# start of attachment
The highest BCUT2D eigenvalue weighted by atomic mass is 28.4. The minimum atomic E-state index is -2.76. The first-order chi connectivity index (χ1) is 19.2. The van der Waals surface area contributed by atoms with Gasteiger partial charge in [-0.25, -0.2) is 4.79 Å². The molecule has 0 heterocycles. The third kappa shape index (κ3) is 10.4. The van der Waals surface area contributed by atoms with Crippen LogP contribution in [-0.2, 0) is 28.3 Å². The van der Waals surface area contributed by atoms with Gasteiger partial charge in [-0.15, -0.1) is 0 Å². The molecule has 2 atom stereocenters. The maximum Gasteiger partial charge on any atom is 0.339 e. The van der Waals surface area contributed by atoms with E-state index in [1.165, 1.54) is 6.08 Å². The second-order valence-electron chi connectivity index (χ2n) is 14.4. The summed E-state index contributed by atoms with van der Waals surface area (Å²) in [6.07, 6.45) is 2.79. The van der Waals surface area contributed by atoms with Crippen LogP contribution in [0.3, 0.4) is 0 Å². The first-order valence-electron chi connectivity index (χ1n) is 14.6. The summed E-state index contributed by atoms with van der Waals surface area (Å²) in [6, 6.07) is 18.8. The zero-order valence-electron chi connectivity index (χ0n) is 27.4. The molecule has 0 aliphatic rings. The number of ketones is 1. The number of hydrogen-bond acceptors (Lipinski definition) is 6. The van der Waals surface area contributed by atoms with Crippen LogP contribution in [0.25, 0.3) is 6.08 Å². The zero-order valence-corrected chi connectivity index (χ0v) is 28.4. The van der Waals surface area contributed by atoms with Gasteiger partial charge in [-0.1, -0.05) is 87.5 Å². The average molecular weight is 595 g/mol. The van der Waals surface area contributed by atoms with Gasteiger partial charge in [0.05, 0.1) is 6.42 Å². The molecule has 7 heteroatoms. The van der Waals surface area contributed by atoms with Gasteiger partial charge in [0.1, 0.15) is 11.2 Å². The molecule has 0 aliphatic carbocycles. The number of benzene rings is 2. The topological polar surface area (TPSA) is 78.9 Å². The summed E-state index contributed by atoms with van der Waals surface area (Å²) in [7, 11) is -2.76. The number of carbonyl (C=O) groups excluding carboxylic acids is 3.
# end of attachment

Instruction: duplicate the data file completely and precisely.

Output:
The highest BCUT2D eigenvalue weighted by atomic mass is 28.4. The minimum atomic E-state index is -2.76. The first-order chi connectivity index (χ1) is 19.2. The van der Waals surface area contributed by atoms with Gasteiger partial charge in [-0.25, -0.2) is 4.79 Å². The molecule has 0 heterocycles. The third kappa shape index (κ3) is 10.4. The van der Waals surface area contributed by atoms with Crippen LogP contribution in [-0.2, 0) is 28.3 Å². The van der Waals surface area contributed by atoms with Gasteiger partial charge in [-0.15, -0.1) is 0 Å². The molecule has 2 atom stereocenters. The maximum Gasteiger partial charge on any atom is 0.339 e. The van der Waals surface area contributed by atoms with E-state index in [1.165, 1.54) is 6.08 Å². The second-order valence-electron chi connectivity index (χ2n) is 14.4. The summed E-state index contributed by atoms with van der Waals surface area (Å²) in [6.07, 6.45) is 2.79. The van der Waals surface area contributed by atoms with Crippen LogP contribution in [0.3, 0.4) is 0 Å². The first-order valence-electron chi connectivity index (χ1n) is 14.6. The summed E-state index contributed by atoms with van der Waals surface area (Å²) in [6, 6.07) is 18.8. The zero-order valence-electron chi connectivity index (χ0n) is 27.4. The molecule has 0 aliphatic rings. The number of ketones is 1. The number of hydrogen-bond acceptors (Lipinski definition) is 6. The van der Waals surface area contributed by atoms with Crippen LogP contribution in [0.25, 0.3) is 6.08 Å². The zero-order valence-corrected chi connectivity index (χ0v) is 28.4. The van der Waals surface area contributed by atoms with Gasteiger partial charge in [-0.1, -0.05) is 87.5 Å². The average molecular weight is 595 g/mol. The van der Waals surface area contributed by atoms with Gasteiger partial charge in [0.05, 0.1) is 6.42 Å². The molecule has 7 heteroatoms. The van der Waals surface area contributed by atoms with Gasteiger partial charge in [0.1, 0.15) is 11.2 Å². The molecule has 0 aliphatic carbocycles. The number of benzene rings is 2. The topological polar surface area (TPSA) is 78.9 Å². The summed E-state index contributed by atoms with van der Waals surface area (Å²) in [7, 11) is -2.76. The number of carbonyl (C=O) groups excluding carboxylic acids is 3.